How working mothers can continue breastfeeding


As the presidential candidates debate their various best versions of how Medicare and Medicaid, good enduring insurance programs from the mid-’60s, should be rolled out after the dust settles post-2012 election, we are also looking to the Affordable Care Act to dissect and figure out what is in store for us in that massive undertaking of a law, just recently upheld in June.

Working mothers nationwide will be interested in the support they receive going back to work after their relatively short maternity leaves. In terms of baby feeding, the American Academy of Pediatricians recommends to parents, six months of exclusive breastfeeding, then gradually adding solid foods, and continuing breastfeeding until one year and beyond. Pediatricians are a lifeline to parents who aim to follow their instructions. So many new mothers are breastfeeding and going back to work, how do they make it all work?

Since 2003, Rhode Island has had a law on the books saying that employers should allow reasonable break time, provide a room and make an effort to let moms pump their milk or feed their baby at work. The 2010 newly upheld Affordable Care Act advises that businesses with 50 employees give mothers reasonable break times to pump their milk. The pumping should take place in a private room that is not a bathroom, and women should be allowed to pump through the first year. These stipulations are directed at hourly wage earners, making longer duration of breastfeeding more democratically accessible, if employers comply.

The lactation rooms can already be found all over our state in hospitals, universities and businesses. Many of these rooms were set up thanks to a program from the U.S. Department of Health and Human Services Office of Women’s Health called “The Business Case for Breastfeeding,” which outlined the benefits to businesses and employers. The benefits include the relatively low cost of setting up such a room, that employees are more likely to return to work after giving birth and the diminished absenteeism of both parents because babies being breastfed and receiving breast milk are less likely to get sick or as sick.

Health plans associated with the businesses save money because of fewer illnesses and the resulting lower medical costs. These are the accommodations that have been made in the USA rather than the longer maternity leaves seen in other countries. Maybe in the future, there will be a combination of both the lactation rooms and longer maternity leave for women who desire it, and many do. Also, under Women’s Preventive Health Services in the bill, there is health coverage for clinical lactation support and counseling and necessary rental equipment. These additions are a significant perk to both women and providers and the fine points will need sorting.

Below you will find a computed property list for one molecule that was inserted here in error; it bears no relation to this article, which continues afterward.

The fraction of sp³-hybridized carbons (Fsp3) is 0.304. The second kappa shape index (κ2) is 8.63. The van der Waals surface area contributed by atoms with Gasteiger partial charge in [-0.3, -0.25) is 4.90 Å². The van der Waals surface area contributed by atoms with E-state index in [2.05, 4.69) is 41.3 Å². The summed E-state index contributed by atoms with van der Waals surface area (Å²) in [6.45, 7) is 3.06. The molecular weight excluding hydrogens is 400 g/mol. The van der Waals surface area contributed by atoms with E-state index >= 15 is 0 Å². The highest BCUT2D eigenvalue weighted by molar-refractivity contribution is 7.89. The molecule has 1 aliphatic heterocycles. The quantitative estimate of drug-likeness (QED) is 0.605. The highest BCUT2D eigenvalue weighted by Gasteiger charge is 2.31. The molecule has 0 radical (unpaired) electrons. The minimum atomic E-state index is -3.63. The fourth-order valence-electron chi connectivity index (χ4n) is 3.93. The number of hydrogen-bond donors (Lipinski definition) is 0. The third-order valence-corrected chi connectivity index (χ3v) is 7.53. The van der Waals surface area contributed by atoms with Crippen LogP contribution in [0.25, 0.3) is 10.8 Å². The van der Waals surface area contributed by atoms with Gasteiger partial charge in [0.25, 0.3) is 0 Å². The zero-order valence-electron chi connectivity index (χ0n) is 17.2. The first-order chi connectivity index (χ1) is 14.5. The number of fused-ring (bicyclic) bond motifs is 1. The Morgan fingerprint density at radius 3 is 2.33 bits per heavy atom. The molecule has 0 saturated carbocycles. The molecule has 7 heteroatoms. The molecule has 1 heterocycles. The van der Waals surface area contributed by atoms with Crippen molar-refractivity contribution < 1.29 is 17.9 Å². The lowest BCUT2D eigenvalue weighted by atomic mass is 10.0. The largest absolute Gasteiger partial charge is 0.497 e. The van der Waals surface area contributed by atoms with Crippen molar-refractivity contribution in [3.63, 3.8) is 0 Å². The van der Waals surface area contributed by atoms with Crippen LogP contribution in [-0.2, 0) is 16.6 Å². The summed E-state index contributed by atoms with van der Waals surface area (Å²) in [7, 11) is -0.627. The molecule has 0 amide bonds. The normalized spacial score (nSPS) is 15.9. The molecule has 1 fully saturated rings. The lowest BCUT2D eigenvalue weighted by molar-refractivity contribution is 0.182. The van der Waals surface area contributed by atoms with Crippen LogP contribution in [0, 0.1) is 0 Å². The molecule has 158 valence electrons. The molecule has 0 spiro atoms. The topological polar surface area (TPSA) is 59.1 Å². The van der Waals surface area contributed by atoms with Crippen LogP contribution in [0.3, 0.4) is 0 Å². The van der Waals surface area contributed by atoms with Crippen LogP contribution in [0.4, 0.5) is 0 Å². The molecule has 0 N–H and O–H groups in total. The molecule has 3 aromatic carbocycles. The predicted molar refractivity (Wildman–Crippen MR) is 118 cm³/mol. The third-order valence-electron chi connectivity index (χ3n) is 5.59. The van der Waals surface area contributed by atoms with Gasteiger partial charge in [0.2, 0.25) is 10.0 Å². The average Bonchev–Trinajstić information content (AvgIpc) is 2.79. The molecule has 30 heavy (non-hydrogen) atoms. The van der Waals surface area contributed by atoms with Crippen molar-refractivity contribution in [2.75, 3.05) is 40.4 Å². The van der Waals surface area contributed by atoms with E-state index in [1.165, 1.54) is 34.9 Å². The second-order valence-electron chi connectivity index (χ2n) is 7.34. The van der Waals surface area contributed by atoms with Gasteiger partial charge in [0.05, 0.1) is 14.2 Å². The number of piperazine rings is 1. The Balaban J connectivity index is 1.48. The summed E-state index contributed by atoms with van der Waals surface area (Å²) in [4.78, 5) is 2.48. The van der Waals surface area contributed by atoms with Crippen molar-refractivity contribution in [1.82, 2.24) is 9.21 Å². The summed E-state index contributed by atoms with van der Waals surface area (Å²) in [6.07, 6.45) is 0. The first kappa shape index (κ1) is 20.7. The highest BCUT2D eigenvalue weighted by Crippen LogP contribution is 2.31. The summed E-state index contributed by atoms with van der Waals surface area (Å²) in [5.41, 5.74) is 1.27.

The above laws and health coverage are very important to parents, who know that breastfeeding is the start to lifelong health. But they are also concerned that their babies, children and grandchildren should thrive in a clean and “green” environment. To that end, the International Lactation Consultant Association has advanced the following facts: About 10,000 square meters of land is needed for every cow used in the production of milk that becomes infant formula. Every year in the United States, 550 million cans of infant formula are sold. If these cans were stacked end to end, they would circle the planet one and one half times. Those cans leave 86,000 tons of metal and 1,230 tons of paper labels. Plastic bottles, nipples and pacifiers take 200-450 years to decompose.

The Rhode Island law from 2003, in retrospect, was innovative and cutting edge. That law and the original Affordable Care Act of 2010 and the upheld version of 2012 all protect a working woman’s right to provide her baby with breast milk. That right extends also to help to protect the environment in which our children grow up. We do not inherit the earth from our ancestors, we borrow it from our children (Native American Proverb).

Michael W. Fink is the pre-natal education coordinator at Memorial Hospital of Rhode Island, a lactation consultant with the state WIC program and a member of the R.I. Breastfeeding Coalition and the Maternity Practices Collaborative.


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